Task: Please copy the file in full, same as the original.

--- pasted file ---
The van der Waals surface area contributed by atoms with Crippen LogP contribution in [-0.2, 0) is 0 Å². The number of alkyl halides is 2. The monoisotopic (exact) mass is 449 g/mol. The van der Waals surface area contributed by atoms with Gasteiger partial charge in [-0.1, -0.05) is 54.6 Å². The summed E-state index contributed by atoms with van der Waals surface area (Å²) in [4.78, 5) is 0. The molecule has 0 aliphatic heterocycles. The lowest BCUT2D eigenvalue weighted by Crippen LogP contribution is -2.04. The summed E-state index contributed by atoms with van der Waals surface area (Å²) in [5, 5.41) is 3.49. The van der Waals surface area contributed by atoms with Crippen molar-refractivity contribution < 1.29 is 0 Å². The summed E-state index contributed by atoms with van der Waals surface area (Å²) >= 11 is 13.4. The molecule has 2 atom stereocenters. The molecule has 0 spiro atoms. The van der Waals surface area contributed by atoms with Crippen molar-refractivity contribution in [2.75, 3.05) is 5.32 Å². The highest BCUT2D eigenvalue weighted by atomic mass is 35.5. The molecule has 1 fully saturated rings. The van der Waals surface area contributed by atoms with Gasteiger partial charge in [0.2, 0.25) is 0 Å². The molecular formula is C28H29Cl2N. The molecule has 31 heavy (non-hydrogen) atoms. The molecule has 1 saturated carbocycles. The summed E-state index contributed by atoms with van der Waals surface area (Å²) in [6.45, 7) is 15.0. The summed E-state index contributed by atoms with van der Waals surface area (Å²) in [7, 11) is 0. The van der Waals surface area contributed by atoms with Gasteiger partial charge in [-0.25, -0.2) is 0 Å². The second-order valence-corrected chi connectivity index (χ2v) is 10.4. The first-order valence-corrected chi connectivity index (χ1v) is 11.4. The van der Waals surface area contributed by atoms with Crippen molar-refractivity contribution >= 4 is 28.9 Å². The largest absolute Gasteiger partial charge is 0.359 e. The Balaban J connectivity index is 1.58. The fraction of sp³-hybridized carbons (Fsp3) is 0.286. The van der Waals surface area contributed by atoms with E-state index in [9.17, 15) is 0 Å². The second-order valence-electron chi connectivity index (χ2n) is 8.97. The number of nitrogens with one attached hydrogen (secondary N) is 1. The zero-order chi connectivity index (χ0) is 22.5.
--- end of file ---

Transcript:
The van der Waals surface area contributed by atoms with Crippen LogP contribution in [-0.2, 0) is 0 Å². The number of alkyl halides is 2. The monoisotopic (exact) mass is 449 g/mol. The van der Waals surface area contributed by atoms with Gasteiger partial charge in [-0.1, -0.05) is 54.6 Å². The summed E-state index contributed by atoms with van der Waals surface area (Å²) in [4.78, 5) is 0. The molecule has 0 aliphatic heterocycles. The lowest BCUT2D eigenvalue weighted by Crippen LogP contribution is -2.04. The summed E-state index contributed by atoms with van der Waals surface area (Å²) in [5, 5.41) is 3.49. The van der Waals surface area contributed by atoms with Crippen molar-refractivity contribution < 1.29 is 0 Å². The summed E-state index contributed by atoms with van der Waals surface area (Å²) >= 11 is 13.4. The molecule has 2 atom stereocenters. The molecule has 0 spiro atoms. The van der Waals surface area contributed by atoms with Crippen molar-refractivity contribution in [2.75, 3.05) is 5.32 Å². The highest BCUT2D eigenvalue weighted by atomic mass is 35.5. The molecule has 1 fully saturated rings. The van der Waals surface area contributed by atoms with Gasteiger partial charge in [0.2, 0.25) is 0 Å². The molecular formula is C28H29Cl2N. The molecule has 31 heavy (non-hydrogen) atoms. The molecule has 1 saturated carbocycles. The summed E-state index contributed by atoms with van der Waals surface area (Å²) in [6.45, 7) is 15.0. The summed E-state index contributed by atoms with van der Waals surface area (Å²) in [7, 11) is 0. The van der Waals surface area contributed by atoms with Gasteiger partial charge in [-0.25, -0.2) is 0 Å². The second-order valence-corrected chi connectivity index (χ2v) is 10.4. The first-order valence-corrected chi connectivity index (χ1v) is 11.4. The van der Waals surface area contributed by atoms with Crippen molar-refractivity contribution >= 4 is 28.9 Å². The largest absolute Gasteiger partial charge is 0.359 e. The Balaban J connectivity index is 1.58. The fraction of sp³-hybridized carbons (Fsp3) is 0.286. The van der Waals surface area contributed by atoms with E-state index in [9.17, 15) is 0 Å². The second-order valence-electron chi connectivity index (χ2n) is 8.97. The number of nitrogens with one attached hydrogen (secondary N) is 1. The zero-order chi connectivity index (χ0) is 22.5.